I’m now totally stressing, and tell dispatch I have to go back to her house to disable the unit. I go back to her home, which thankfully was still standing, knock on the door, and explain to her that I did her a favor last night, “…but I now have to disable the unit because it is extremely unsafe to be in operation!” She not only refuses to let me in, but accuses me of trying to rob her, and calls the police! I now have the embarrassment of calling my supervisor, explaining the whole story of what had happened, confess my use of extremely poor judgment, and compromising my integrity to cover for the previous technician, all to assist this poor old “helpless” lady!
My supervisor now called the customer while I waited in the van for the police, and convinced her to let me in to disable the unit. I capped the gas line, and completely removed the gas valve and downstream piping! Whew! It was now disabled! Afterwards, I find myself outside, again explaining all this drama to the police officer. I then find out her husband was deceased, and she lived alone. Wow! Old ladies lie too! Anyway, she was off to a relative’s house after her plumber drained down the house. I had put the customer, myself, my family, my fellow technicians, my company, and the industry at risk by attempting to do a favor for a customer that was buying time to price shop! I had later found out that she had the furnace installed by another company! Such seems to be the case whenever a favor is involved!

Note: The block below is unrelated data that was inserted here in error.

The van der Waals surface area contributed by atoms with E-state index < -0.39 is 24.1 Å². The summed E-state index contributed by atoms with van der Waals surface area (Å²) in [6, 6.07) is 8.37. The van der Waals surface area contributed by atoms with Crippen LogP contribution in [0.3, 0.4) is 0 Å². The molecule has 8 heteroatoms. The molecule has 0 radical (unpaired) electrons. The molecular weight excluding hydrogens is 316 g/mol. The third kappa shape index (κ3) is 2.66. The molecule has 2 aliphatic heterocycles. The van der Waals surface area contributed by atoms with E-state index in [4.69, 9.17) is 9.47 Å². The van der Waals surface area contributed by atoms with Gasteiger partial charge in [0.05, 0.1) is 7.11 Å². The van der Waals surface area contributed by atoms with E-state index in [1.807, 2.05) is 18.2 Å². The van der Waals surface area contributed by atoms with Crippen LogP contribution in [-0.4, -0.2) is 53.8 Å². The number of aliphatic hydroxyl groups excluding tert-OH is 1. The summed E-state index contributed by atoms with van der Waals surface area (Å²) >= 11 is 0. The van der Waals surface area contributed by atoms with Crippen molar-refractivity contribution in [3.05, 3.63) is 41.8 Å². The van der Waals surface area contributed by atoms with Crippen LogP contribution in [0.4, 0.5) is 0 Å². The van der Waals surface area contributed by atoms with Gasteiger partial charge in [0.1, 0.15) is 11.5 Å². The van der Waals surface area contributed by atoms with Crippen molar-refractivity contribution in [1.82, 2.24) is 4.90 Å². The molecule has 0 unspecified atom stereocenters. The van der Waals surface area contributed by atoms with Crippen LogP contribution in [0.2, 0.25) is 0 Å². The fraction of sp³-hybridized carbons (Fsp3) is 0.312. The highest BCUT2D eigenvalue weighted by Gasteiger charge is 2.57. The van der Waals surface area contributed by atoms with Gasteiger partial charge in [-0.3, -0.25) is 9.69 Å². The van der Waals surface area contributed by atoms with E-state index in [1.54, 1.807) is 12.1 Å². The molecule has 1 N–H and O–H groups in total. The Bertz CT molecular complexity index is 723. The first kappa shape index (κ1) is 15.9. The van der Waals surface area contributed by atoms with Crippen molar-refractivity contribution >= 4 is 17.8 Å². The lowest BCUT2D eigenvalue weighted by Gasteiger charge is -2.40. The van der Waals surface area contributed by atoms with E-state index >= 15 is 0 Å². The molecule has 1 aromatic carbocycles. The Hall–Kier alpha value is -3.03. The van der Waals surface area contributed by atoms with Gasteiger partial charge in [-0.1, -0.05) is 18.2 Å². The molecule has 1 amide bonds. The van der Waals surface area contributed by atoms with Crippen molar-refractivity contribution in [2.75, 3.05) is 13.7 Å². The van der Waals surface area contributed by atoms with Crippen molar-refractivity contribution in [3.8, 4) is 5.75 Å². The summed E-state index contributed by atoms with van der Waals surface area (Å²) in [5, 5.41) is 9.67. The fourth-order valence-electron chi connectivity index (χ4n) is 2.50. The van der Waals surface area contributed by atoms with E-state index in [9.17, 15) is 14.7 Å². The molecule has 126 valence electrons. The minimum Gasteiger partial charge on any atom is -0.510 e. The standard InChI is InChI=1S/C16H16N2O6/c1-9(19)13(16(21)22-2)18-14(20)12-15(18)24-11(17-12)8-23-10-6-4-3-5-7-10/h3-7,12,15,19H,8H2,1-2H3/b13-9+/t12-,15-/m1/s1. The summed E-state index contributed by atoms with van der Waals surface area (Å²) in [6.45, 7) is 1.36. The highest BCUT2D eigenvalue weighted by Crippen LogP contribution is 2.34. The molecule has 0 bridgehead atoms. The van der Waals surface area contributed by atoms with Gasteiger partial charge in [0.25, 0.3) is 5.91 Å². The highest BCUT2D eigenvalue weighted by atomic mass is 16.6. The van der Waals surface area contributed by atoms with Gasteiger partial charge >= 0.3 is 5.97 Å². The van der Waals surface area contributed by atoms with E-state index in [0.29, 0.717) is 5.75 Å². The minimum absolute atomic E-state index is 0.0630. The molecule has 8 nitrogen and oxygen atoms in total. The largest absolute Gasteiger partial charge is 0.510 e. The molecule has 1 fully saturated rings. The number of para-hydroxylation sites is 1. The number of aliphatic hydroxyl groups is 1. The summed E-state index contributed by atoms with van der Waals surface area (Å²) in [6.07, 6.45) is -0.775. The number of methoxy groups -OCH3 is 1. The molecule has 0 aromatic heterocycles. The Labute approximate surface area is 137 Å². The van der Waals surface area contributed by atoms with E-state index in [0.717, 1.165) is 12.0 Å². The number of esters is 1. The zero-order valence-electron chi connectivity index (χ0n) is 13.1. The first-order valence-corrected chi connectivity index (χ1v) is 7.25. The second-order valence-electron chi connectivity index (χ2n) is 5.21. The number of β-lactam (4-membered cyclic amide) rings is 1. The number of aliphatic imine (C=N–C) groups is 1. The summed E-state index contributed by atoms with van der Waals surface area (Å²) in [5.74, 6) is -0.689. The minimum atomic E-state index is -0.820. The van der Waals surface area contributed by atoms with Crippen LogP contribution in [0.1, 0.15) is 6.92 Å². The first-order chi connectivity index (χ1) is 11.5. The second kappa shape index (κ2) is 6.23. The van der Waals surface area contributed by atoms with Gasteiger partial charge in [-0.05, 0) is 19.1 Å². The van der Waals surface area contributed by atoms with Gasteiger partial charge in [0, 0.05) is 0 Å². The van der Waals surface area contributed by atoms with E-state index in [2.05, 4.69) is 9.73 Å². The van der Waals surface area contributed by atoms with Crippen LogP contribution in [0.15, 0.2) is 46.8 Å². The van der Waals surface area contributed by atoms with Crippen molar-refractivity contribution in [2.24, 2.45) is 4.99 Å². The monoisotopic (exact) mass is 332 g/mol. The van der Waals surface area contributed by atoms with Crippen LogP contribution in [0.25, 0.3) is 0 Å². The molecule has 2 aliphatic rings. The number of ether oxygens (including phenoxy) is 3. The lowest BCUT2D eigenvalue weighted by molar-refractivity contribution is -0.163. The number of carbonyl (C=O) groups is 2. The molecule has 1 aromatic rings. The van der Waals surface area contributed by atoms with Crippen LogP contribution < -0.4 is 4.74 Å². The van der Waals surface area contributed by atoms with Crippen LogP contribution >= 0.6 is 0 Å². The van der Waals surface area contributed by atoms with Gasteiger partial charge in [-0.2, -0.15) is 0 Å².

Last month in this publication, there was a checklist for flood damaged, or compromised equipment. There are also many sites on the internet There are many lessons here!
My dear friend, and fellow instructor, Tom Olsen, shared this with me: “The difference between a pat on the back and a kick in the a** is 18 inches, try to not have that distance traveled as much as possible.”
We are programmed in this business to try and help, but always remember, “The favor you do may end up costing you!”
All the best in health, and please stay safe!